I retired from elementary school teaching in May, 2011. Today I'm an avid low desert gardener, researching varieties of peaches, plums, pears, apples and tomatoes that can survive and produce fruit in Arizona's 105˚+ summer heat. Now I'm researching dividend growth investing to find ways that invested savings can yield dividends the way orchards and gardens yield fruit. The real question is whether a beginner can successfully select stocks with dividends that can survive the ups and downs of today's economy. To find out, I rolled my tiny 403(b) over into an IRA and bought my first shares of MCD in May 2012. July, 2013: I've sold most of the mutual funds in my IRA and invested the proceeds into dividend paying stocks: AAPL, INTC, MCD, PAYX, ABT, JNJ, AEP, PEG, CAT, COP, PG, GIS, KO, O, AFL, NSRGY, ABBV, and KRFT. The one year total return is a tad above 6%, the dividend yield is about 3.3%, and the portfolio's Beta is 0.7 In the garden, I'm trying to grow three varieties of blackberries, two papaya seedlings, a pummelo seedling, tromboncino squash, and miniature butternut squash vines.
Current vocation - low-level retail management (auto parts). College educated (English, math, CIS), oddly enough. Married, father of one. I am a DRIP investor only, and no longer 'trade'. Almost completely out of the market due to a entrepreneurial venture me and the love of my life are undertaking. What I've learned from 20+ years of investing is that there are few forces in the universe as powerful as compounding. That is the train I plan to ride to easy street.
Hobbies include carpentry (general construction all the way to finish work), computers, spreadsheeting (just about everything!), gardening, "fixing stuff", and doting on my wife.
Two dogs - a lab/rott mix, and a Karelian Bear Dog.
Love Tennessee after spending most of our lives in WI/IL. Never going back!
I am retired and live in San Francisco’s quaint Sunnyside neighborhood; I live just five short blocks from San Francisco’s only wilderness park: the world renowned Glen Canyon Park!
My investment approach is based on my belief that the US economy is transitioning from a currency based economic system to an earnings/wealth creation based economic system.
I think we are now in the middle stages of this transition: the dollar is still used as global legal tender, but there is vocal group of central bankers advocating changing the global currency system. And indeed, even among our friends, the dollar is losing its luster as a global tender. Our ongoing budget deficits, our ongoing trade deficits, and our ongoing commitment to deficit financing to finance whatever. Our policy wonks decisions makes many conclude that we are no longer in control of our money supply! Can we control expenses? The end will come because we cannot stop printing more money to pay for things;, our expenses must be paid for through revenues, not credit.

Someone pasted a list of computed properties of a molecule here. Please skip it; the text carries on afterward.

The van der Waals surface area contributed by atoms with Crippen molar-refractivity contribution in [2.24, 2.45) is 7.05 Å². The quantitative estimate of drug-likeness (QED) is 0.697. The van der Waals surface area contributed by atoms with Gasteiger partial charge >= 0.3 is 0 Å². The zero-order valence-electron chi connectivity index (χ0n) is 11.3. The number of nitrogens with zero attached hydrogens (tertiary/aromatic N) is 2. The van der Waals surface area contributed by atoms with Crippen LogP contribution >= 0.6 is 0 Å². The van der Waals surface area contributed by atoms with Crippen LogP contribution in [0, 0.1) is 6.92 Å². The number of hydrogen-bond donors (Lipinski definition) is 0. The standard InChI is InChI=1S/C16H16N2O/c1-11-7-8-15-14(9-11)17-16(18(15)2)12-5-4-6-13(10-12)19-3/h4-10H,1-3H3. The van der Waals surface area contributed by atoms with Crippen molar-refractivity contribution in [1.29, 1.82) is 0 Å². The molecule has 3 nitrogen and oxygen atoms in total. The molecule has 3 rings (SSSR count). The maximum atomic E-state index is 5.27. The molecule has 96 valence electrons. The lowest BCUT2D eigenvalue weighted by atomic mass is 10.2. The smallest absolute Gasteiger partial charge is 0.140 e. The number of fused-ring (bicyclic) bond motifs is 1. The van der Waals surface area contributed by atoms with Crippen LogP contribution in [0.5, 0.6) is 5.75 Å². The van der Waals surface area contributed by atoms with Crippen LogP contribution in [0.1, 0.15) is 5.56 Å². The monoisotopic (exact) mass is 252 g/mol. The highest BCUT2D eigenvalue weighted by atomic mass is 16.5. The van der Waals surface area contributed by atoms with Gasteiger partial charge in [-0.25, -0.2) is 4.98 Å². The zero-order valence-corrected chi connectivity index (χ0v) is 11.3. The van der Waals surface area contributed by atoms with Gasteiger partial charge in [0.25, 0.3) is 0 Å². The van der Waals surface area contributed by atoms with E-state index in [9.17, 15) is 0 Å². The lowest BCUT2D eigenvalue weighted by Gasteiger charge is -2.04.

The only questions is how and when the end will occur: I think the global currency system will change quickly, with the dollar users simply abandoning the dollar: they will wake up one morning and decide it is no longer prudent to use the dollar as global legal tender. I think there is a strong possibility that the dollar users will abandonment the dollar in panic, like how the Dutch tulip traders abandon their stockpile of tulips, they woke up one fine morning and understood that the tulip is a beautiful flower but not worth the money they paid for it. Panic ensued, with tulip holders trying to sell their tulip stockpile for any price!
I doubt that the dollar abandonment (or the euro, the Yen, or other national currencies used as global legal tender) will occur slowly, simply because the last ones to unload their dollar holding will lose money big time.
So my thinking is that the global currency system will change suddenly, with both domestic and foreign dollar holders taking a loss, with the foreign dollar holders taking the biggest loss.
I pray that the global community will see this currency upheaval as an opportunity to work together to develop a global currency system that is fair and equitable to all players.